Boarding loft, removing a binder. To cross batten, sister, or hang?

14 Nov 2022
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United Kingdom
Hopefully someone can offer some advice on this. I want to board the central area of my loft. 2.6m width by 6m length. Ceiling joists are 3x2 so on the weedy side. Supported by 2 5x2 binders running the 6m length which are supported on masonry. head height is at a premium so I don’t want to raise the floor height too much. There are walls below although the internal walls at 1st floor level don’t line up with that at ground level so presumably aren’t up to taking any huge support. The centre binder needs to go, but given that’s not supported on masonry and I’ll be adding some additional strength, I think that’s ok?

Options that I can see are

1. Sister the joists within the central 2.6m only, so between the supported binders. That’s where the additional weight will be, it’s across a couple of walls and should prevent deflection?

2. Cross batten. Should firm up the floor and spread load?

3. Use joist hangers to support new floor joists for the loft floor from the supported binders + support on internal walls. Would be independent (ish) of the ceiling joists, but too much load on the binders?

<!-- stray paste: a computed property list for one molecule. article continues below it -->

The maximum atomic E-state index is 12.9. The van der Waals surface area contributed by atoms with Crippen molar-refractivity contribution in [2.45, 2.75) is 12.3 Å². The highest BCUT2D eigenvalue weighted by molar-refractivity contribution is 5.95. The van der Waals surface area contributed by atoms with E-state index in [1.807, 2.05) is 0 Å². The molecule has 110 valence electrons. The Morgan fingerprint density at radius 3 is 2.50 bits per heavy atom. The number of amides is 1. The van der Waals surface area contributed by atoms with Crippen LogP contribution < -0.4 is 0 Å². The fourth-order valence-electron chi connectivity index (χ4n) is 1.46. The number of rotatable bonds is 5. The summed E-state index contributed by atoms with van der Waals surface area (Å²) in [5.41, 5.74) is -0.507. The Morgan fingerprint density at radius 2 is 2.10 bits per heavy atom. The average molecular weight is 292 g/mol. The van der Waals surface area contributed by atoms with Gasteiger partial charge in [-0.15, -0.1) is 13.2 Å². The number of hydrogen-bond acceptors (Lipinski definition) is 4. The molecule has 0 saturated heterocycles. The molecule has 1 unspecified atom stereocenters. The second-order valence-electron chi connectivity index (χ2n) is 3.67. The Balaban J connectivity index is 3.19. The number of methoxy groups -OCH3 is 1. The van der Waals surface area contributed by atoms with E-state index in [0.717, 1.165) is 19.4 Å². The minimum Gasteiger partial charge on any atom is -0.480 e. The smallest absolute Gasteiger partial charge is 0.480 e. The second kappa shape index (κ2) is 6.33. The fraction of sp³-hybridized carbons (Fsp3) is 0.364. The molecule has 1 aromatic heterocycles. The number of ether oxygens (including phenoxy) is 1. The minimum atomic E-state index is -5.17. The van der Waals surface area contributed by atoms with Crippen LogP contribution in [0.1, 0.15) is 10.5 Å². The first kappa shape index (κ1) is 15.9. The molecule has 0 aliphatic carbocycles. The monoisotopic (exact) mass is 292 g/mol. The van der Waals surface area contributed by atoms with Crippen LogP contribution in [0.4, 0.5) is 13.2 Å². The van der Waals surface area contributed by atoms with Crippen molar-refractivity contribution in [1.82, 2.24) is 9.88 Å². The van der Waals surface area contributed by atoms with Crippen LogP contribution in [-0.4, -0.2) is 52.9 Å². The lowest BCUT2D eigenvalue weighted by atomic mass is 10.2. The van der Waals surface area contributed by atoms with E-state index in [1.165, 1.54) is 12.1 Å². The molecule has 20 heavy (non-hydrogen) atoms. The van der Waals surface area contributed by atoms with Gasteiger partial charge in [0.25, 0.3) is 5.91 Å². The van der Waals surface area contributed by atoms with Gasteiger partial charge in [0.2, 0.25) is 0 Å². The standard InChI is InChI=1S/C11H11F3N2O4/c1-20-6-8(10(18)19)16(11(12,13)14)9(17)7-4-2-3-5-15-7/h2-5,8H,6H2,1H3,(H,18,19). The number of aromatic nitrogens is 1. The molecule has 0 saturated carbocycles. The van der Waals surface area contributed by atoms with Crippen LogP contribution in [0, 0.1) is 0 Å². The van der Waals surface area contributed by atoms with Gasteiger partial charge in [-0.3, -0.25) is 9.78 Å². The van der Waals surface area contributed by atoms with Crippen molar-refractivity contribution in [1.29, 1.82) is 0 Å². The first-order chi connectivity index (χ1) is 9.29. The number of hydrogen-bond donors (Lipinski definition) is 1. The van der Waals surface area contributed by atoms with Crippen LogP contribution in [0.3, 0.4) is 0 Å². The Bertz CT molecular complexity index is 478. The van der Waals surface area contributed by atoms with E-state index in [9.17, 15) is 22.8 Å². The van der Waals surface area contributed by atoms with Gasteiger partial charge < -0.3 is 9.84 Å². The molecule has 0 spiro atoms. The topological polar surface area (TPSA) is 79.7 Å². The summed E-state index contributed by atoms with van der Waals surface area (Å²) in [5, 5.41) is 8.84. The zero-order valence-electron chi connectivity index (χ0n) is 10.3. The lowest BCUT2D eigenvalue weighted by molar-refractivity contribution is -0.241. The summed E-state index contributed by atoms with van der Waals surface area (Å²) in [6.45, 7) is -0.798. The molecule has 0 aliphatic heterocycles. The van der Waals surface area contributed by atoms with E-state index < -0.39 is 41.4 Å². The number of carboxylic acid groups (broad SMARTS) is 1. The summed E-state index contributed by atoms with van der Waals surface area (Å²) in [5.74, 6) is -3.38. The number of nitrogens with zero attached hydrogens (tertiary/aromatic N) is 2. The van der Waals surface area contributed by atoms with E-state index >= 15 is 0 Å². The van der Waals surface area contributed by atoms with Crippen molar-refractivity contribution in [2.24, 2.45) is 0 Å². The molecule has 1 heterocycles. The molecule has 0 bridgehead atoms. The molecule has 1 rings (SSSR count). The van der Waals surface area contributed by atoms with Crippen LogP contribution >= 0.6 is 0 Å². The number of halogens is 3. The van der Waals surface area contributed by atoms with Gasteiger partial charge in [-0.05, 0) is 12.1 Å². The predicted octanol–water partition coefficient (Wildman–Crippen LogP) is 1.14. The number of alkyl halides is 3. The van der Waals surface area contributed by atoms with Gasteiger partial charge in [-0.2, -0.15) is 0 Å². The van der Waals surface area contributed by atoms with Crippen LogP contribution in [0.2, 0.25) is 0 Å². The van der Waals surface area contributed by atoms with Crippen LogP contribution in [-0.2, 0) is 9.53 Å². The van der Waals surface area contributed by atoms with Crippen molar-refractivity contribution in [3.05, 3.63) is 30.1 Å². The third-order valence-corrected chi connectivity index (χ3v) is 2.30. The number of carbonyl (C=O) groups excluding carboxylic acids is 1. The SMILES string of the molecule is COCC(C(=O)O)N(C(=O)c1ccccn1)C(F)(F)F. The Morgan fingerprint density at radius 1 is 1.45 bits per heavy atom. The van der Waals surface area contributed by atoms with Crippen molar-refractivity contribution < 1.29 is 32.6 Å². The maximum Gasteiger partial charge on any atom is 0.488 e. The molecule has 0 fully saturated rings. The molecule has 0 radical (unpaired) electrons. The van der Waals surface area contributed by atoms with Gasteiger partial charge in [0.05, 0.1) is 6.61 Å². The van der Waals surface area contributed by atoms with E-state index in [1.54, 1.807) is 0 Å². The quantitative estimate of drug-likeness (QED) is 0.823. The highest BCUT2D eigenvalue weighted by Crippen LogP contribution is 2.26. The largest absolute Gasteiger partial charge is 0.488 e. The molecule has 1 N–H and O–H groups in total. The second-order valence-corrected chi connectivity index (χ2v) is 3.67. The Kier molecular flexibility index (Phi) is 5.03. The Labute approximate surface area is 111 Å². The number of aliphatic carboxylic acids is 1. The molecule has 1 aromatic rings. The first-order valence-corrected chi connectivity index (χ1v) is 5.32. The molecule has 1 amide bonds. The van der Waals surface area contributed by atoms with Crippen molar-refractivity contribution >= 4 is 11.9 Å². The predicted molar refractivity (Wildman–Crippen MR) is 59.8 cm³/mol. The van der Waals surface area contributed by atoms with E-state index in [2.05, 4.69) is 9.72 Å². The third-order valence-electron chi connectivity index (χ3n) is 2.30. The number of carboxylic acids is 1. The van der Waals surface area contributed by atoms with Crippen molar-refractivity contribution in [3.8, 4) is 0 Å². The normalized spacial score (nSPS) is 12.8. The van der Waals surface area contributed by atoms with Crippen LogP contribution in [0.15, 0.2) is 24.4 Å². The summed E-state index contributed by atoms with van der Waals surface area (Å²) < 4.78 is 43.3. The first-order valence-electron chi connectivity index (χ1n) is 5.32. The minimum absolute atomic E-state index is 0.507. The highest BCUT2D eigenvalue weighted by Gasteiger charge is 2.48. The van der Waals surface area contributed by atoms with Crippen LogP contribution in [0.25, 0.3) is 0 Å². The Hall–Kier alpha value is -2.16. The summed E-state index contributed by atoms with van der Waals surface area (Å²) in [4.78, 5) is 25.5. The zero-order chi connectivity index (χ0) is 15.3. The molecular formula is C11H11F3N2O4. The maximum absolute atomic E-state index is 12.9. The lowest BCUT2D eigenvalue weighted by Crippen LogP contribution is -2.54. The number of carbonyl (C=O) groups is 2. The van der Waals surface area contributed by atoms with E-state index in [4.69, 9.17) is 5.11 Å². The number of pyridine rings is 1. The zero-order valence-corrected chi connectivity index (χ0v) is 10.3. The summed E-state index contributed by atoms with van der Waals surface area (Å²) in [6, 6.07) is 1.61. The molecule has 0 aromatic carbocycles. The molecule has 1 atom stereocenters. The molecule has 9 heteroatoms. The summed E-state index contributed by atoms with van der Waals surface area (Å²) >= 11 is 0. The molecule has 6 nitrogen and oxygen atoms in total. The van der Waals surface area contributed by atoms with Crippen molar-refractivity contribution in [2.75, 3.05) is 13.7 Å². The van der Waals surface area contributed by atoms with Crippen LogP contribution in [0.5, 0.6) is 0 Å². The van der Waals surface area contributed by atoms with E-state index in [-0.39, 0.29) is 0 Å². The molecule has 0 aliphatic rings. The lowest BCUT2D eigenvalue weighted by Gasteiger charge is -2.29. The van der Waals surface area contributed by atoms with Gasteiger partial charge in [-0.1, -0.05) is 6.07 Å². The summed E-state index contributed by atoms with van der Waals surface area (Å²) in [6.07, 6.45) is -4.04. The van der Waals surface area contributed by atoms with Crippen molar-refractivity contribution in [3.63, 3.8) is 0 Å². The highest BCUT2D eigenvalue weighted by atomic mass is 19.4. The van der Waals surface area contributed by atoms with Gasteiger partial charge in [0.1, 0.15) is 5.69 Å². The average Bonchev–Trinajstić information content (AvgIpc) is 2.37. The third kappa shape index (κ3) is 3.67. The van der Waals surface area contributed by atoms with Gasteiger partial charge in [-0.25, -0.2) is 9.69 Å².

Any thoughts on this appreciated


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I would be wary of removing a binder on 6 metre long 3x2” joists, if I read the description correctly. The binders function is to restrain rather than support,

Also binder is helping to support ceiling mid span so don't add more weight to them
An old post from @tony1851 :
But I've taken the advice as suggested (Thanks Tony!) and it's made a huge difference to the strength of my 3x2's :)
May be you could strengthen the joists between the binders in a similar way?
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5x2 binders at 6m span aren't supporting anything, you must be getting support from the internal walls below - they don't necessarily have to be directly above GF walls - could be built off double or triple joists etc.
Thanks for those replies.

blup & gonch69 - Yes, figured the middle binder was there for a reason, but was thinking Options 1 & 2 would fulfuil the same purpose restraint wise?

cdbe - Thanks. Ok that's option 3 out of the question then. Still leaves a 3.6m span to the right which seems a lot given the joist dimensions.

RandomGrinch - That's a new idea on me. Good to hear it worked for you. Thinking that might be the way to go between the 2 supported binders along with noggins to provide restraint lost by the removal of the central binder. To my mind this would provide more strength and rigidity that cutting them in either side of the central binder.

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